United States appeals court allows part of Texas law to punish sanctuary cities

Ruling allows part of Texas sanctuary cities bill to go into effect

In a unanimous decision, a three-judge panel of the US 5th Circuit Court of Appeals will allow Texas to enforce part of its sanctuary cities law while it appeals a lower court ruling that blocked it from going into effect.

Efrén C. Olivares, a lawyer with the Texas Civil Rights Project which represents some of the plaintiffs in the case said: "We are disappointed and disagree with the panel's decision to allow additional provisions of SB4 to go into effect and stand against Texas immigrants and families".

The City of Austin was one of a handful of major Texas cities that sued to stop SB 4, which would require law enforcement officials to comply with immigration detainer requests and penalize jurisdictions and elected officials who did not. The law threatens police chiefs and sheriffs with jail time if they don't comply. It said the State was likely to win those arguments during a subsequent hearing and argued that issue has already been settled in an earlier U.S. Supreme Court decision, Arizona v.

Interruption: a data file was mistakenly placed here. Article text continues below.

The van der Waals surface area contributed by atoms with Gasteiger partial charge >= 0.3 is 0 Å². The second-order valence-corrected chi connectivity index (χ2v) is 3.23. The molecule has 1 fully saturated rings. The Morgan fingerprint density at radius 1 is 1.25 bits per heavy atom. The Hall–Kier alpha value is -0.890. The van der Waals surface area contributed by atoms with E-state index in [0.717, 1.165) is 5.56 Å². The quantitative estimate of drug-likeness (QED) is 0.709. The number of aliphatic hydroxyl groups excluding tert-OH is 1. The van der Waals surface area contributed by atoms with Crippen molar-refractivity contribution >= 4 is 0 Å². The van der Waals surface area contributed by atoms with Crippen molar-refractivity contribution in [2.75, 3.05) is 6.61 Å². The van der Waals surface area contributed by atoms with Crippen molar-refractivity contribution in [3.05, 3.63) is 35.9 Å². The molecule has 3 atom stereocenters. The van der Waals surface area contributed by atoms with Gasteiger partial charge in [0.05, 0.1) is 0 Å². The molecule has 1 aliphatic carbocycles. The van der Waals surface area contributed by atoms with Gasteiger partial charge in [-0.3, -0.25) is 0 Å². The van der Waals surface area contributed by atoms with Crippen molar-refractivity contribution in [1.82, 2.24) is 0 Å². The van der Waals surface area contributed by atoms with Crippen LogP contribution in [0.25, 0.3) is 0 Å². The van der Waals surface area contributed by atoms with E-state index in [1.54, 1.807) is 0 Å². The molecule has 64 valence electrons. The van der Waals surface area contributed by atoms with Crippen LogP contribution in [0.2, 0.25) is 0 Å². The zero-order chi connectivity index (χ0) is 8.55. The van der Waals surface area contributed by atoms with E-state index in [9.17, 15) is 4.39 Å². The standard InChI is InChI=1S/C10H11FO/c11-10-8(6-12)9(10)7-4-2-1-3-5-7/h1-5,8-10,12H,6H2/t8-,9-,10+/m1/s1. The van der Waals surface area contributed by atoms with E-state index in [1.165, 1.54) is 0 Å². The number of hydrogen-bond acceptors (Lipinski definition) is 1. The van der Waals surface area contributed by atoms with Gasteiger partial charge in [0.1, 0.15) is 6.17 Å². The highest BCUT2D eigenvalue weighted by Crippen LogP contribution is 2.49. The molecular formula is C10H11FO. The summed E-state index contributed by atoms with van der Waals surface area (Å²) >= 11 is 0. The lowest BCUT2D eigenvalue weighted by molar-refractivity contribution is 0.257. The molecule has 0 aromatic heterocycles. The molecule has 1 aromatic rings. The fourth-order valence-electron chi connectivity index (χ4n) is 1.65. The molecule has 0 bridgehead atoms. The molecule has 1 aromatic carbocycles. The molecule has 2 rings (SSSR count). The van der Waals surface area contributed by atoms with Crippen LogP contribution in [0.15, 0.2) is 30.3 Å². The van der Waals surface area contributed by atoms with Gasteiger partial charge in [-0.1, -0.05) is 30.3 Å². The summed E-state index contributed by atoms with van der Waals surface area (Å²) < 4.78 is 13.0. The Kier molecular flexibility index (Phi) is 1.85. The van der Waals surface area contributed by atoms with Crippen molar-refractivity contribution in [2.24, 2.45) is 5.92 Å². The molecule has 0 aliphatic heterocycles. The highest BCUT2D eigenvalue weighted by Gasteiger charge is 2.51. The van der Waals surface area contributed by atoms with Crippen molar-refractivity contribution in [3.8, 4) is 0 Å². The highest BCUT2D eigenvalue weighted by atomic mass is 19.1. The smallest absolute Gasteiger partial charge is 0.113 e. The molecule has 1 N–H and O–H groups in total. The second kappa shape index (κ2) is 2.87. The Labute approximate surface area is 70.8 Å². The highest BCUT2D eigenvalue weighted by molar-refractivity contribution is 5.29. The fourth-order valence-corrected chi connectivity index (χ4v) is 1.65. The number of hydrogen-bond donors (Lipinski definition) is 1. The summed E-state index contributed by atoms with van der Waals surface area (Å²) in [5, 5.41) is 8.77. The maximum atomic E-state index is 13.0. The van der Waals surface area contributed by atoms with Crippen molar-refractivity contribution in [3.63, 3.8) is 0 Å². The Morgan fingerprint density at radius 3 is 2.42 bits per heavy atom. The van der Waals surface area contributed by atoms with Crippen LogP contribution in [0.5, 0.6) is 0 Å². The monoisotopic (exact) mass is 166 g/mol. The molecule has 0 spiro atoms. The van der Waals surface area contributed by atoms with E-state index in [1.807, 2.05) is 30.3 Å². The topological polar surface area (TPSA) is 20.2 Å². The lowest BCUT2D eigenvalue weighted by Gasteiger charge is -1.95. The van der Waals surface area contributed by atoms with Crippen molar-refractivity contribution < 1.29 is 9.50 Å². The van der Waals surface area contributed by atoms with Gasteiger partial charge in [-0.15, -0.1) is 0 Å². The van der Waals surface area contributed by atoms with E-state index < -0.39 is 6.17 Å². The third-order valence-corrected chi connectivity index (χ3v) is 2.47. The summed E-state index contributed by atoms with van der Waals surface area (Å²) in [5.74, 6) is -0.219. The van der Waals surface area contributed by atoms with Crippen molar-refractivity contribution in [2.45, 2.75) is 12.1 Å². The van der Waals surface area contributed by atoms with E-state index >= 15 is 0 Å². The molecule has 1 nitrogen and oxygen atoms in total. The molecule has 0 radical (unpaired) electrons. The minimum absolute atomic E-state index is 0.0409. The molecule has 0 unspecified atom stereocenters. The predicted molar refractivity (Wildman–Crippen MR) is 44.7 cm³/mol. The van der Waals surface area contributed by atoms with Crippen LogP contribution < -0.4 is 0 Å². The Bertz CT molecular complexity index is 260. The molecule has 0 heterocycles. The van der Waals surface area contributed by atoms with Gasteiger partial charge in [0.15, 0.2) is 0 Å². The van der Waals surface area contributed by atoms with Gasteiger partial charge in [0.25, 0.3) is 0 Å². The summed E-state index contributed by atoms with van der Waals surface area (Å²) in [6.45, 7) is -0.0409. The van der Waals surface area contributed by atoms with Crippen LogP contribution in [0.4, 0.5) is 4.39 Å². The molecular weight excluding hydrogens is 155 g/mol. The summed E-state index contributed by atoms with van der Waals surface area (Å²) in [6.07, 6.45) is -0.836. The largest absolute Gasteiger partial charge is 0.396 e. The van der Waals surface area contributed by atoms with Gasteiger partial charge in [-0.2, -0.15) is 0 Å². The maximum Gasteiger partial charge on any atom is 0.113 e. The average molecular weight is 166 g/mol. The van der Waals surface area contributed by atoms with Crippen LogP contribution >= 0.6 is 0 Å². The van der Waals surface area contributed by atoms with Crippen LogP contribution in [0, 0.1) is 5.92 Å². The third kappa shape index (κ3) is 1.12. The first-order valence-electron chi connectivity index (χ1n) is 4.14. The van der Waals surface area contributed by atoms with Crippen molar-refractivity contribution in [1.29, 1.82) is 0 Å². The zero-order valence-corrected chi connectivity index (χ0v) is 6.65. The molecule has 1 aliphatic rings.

The appeals court has yet to render a full decision on the law.

The court offered a mixed ruling on another controversial item in the bill, a section of the law that prevents local governments from "adopting, enforcing or endorsing" policies that specifically prohibit or limit enforcement of immigration laws. "I am confident Senate Bill 4 will be found constitutional and ultimately upheld".

The U.S. Court of Appeals for the Fifth Circuit allowed the part of the Texas law that called on localities to abide by detainer requests from federal authorities to hold people in local jails to allow for checks of suspected U.S. immigration law violations.

Democrats said the State was using delay tactics that would disenfranchise Texas' minorities.

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